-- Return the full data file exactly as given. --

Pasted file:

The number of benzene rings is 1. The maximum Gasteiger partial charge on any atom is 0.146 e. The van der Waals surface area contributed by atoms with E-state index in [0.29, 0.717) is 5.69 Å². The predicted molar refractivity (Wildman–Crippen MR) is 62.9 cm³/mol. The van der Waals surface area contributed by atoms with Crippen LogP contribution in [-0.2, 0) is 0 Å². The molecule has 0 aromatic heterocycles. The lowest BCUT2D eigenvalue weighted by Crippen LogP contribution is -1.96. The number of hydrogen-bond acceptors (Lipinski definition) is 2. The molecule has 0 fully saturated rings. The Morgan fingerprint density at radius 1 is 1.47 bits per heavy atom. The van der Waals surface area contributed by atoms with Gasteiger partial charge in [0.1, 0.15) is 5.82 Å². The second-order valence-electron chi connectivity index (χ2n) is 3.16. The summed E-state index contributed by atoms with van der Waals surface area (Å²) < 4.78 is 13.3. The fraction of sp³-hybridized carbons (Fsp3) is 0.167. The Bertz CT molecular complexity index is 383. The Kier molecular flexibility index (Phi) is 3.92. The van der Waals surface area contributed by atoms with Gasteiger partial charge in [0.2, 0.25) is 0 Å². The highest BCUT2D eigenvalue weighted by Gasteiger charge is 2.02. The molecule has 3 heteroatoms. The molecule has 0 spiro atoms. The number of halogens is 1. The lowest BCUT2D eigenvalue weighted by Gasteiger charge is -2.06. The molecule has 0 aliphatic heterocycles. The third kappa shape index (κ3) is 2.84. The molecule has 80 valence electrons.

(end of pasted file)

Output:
The number of benzene rings is 1. The maximum Gasteiger partial charge on any atom is 0.146 e. The van der Waals surface area contributed by atoms with E-state index in [0.29, 0.717) is 5.69 Å². The predicted molar refractivity (Wildman–Crippen MR) is 62.9 cm³/mol. The van der Waals surface area contributed by atoms with Crippen LogP contribution in [-0.2, 0) is 0 Å². The molecule has 0 aromatic heterocycles. The lowest BCUT2D eigenvalue weighted by Crippen LogP contribution is -1.96. The number of hydrogen-bond acceptors (Lipinski definition) is 2. The molecule has 0 fully saturated rings. The Morgan fingerprint density at radius 1 is 1.47 bits per heavy atom. The van der Waals surface area contributed by atoms with Gasteiger partial charge in [0.1, 0.15) is 5.82 Å². The second-order valence-electron chi connectivity index (χ2n) is 3.16. The summed E-state index contributed by atoms with van der Waals surface area (Å²) < 4.78 is 13.3. The fraction of sp³-hybridized carbons (Fsp3) is 0.167. The Bertz CT molecular complexity index is 383. The Kier molecular flexibility index (Phi) is 3.92. The van der Waals surface area contributed by atoms with Gasteiger partial charge in [0.2, 0.25) is 0 Å². The highest BCUT2D eigenvalue weighted by Gasteiger charge is 2.02. The molecule has 3 heteroatoms. The molecule has 0 spiro atoms. The number of halogens is 1. The lowest BCUT2D eigenvalue weighted by Gasteiger charge is -2.06. The molecule has 0 aliphatic heterocycles. The third kappa shape index (κ3) is 2.84. The molecule has 80 valence electrons.